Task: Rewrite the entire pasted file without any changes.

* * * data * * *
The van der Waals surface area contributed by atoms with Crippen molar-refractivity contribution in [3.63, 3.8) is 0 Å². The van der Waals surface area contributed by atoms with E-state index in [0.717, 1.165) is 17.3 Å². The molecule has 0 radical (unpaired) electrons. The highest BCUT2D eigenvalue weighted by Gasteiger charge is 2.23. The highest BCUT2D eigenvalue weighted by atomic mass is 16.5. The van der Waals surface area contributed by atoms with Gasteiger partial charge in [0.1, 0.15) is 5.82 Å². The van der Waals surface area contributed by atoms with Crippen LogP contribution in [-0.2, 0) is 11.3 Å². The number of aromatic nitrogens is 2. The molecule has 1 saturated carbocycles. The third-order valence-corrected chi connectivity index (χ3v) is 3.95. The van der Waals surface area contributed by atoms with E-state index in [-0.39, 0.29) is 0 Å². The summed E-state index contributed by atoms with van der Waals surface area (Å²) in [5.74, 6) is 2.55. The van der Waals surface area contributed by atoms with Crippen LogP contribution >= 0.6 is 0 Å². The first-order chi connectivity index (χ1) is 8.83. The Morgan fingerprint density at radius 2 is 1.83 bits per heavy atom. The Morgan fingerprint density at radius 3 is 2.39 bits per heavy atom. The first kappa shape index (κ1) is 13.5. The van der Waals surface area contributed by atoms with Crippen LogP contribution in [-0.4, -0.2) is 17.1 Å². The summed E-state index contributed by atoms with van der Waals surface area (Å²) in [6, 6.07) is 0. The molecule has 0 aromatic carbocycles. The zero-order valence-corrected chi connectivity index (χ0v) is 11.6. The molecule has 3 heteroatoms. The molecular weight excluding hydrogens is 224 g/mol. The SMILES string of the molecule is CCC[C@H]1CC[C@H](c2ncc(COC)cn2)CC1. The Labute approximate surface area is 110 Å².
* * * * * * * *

The van der Waals surface area contributed by atoms with Crippen molar-refractivity contribution in [3.63, 3.8) is 0 Å². The van der Waals surface area contributed by atoms with E-state index in [0.717, 1.165) is 17.3 Å². The molecule has 0 radical (unpaired) electrons. The highest BCUT2D eigenvalue weighted by Gasteiger charge is 2.23. The highest BCUT2D eigenvalue weighted by atomic mass is 16.5. The van der Waals surface area contributed by atoms with Gasteiger partial charge in [0.1, 0.15) is 5.82 Å². The van der Waals surface area contributed by atoms with Crippen LogP contribution in [-0.2, 0) is 11.3 Å². The number of aromatic nitrogens is 2. The molecule has 1 saturated carbocycles. The third-order valence-corrected chi connectivity index (χ3v) is 3.95. The van der Waals surface area contributed by atoms with E-state index in [-0.39, 0.29) is 0 Å². The summed E-state index contributed by atoms with van der Waals surface area (Å²) in [5.74, 6) is 2.55. The van der Waals surface area contributed by atoms with Crippen LogP contribution >= 0.6 is 0 Å². The first-order chi connectivity index (χ1) is 8.83. The Morgan fingerprint density at radius 2 is 1.83 bits per heavy atom. The Morgan fingerprint density at radius 3 is 2.39 bits per heavy atom. The first kappa shape index (κ1) is 13.5. The van der Waals surface area contributed by atoms with Crippen LogP contribution in [-0.4, -0.2) is 17.1 Å². The summed E-state index contributed by atoms with van der Waals surface area (Å²) in [6, 6.07) is 0. The molecule has 0 aromatic carbocycles. The zero-order valence-corrected chi connectivity index (χ0v) is 11.6. The molecule has 3 heteroatoms. The molecular weight excluding hydrogens is 224 g/mol. The SMILES string of the molecule is CCC[C@H]1CC[C@H](c2ncc(COC)cn2)CC1. The Labute approximate surface area is 110 Å².